Even though your vision might allow you to see well enough, there are many vision related issues that go undiagnosed if not checked for by an eye health professional. There is an abundance of eye health concerns found outside the typical refractive areas of nearsightedness, farsightedness and astigmatism, that can have frustrating effects in your life without treatment. Often, especially in children, symptoms of these conditions are mistaken for other problems, like learning disabilities, for example. Children might experience symptoms of short attention span (especially while reading), difficulty with reading comprehension, dizziness, frequent blinking or rubbing of eyes, difficulty concentrating, headaches, poor depth perception, and neck strain. Any of these symptoms could be related to an undiagnosed bincolur vision condition.
Binocular Vision:Binocular vision is when our eyes work together to produce a 3D image that relates an awareness of spatial distances between objects and ourselves. Our eyes work together to create this image, but because we have two separate eyes, there’s always a chance that something can occur with one or the other that will affect the way we see or how hard our eyes have to work to create the image. These types of issues aren’t always manifested in how well we see necessarily, but can still play a large role in our overall health and happiness.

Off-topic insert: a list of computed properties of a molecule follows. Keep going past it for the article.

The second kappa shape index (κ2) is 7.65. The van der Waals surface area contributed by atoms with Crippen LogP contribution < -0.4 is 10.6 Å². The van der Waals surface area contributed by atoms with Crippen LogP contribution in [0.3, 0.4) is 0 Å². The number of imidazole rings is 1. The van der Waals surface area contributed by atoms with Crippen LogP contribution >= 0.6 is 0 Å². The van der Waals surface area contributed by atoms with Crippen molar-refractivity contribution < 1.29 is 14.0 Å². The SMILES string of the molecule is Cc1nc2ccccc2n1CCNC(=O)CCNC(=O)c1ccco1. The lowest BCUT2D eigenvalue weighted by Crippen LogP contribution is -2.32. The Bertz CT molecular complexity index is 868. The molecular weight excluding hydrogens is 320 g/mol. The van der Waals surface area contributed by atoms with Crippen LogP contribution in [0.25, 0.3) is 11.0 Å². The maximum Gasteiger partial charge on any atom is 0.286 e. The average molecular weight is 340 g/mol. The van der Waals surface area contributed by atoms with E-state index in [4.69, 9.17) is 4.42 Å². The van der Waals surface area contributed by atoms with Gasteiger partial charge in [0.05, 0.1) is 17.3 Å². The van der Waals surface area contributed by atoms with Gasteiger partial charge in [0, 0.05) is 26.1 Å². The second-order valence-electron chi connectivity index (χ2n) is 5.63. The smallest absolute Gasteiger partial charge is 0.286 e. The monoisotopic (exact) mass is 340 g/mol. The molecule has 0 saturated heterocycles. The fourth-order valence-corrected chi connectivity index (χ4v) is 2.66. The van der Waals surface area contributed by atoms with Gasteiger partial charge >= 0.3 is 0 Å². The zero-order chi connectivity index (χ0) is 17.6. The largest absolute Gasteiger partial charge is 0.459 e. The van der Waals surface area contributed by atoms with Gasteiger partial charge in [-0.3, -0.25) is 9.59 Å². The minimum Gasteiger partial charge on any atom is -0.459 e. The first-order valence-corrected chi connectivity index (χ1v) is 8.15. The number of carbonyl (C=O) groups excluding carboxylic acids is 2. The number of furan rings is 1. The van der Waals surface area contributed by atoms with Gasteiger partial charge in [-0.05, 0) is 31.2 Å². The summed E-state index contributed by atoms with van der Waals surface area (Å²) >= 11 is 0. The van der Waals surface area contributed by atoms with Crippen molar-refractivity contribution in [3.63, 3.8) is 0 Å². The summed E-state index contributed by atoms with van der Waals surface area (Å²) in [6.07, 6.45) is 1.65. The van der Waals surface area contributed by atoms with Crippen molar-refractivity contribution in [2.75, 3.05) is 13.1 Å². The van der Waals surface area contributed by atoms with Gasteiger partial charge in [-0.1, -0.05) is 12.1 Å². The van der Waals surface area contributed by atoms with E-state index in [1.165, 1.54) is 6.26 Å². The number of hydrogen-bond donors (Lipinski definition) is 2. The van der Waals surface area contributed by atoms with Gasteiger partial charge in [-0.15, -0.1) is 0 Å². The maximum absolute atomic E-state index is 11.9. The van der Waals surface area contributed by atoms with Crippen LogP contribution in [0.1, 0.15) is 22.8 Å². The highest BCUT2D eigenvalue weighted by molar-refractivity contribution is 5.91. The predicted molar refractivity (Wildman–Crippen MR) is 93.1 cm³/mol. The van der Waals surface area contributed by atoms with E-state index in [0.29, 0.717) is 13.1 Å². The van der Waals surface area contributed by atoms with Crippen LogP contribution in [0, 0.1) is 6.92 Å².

Poor binocular vision is apparent in the following conditions:
Amblyopia: This is more commonly referred to as “lazy eye.” It often happens as a result of an extreme refractive error in one eye. Over time, the brain begins to favor the visual input from one specific eye, using the other less, which causes that eye to lose acuity, or clear vision.
Convergence Excess:This happens when the eyes turn inward more than they should to focus on closer objects.
Convergence Insufficiency:This is when the eyes struggle to turn inward to focus on objects that are close.
Divergence Excess:In this condition, the eyes turn outward too far when attempting to focus on far away objects.
Divergence Insufficiency:This is when the eyes continue to stay turned inward when trying to focus on an object far away.
Strabismus:Sometimes one eye will turn inward or outward while the other doesn’t.
Vertical Heterophoria:This occurs when the eyes aren’t lined up with each other accurately in the vertical direction. It causes them to strain when trying to produce a coherent image together.
It’s so important to see Dr. Smith annually for your routine annual vision exam to let him watch for any of these conditions. Of course, if you are experiencing any of the symptoms and feel it could be related to your vision, please let us know (435.359.2020) at any time so we can get you scheduled for an appointment.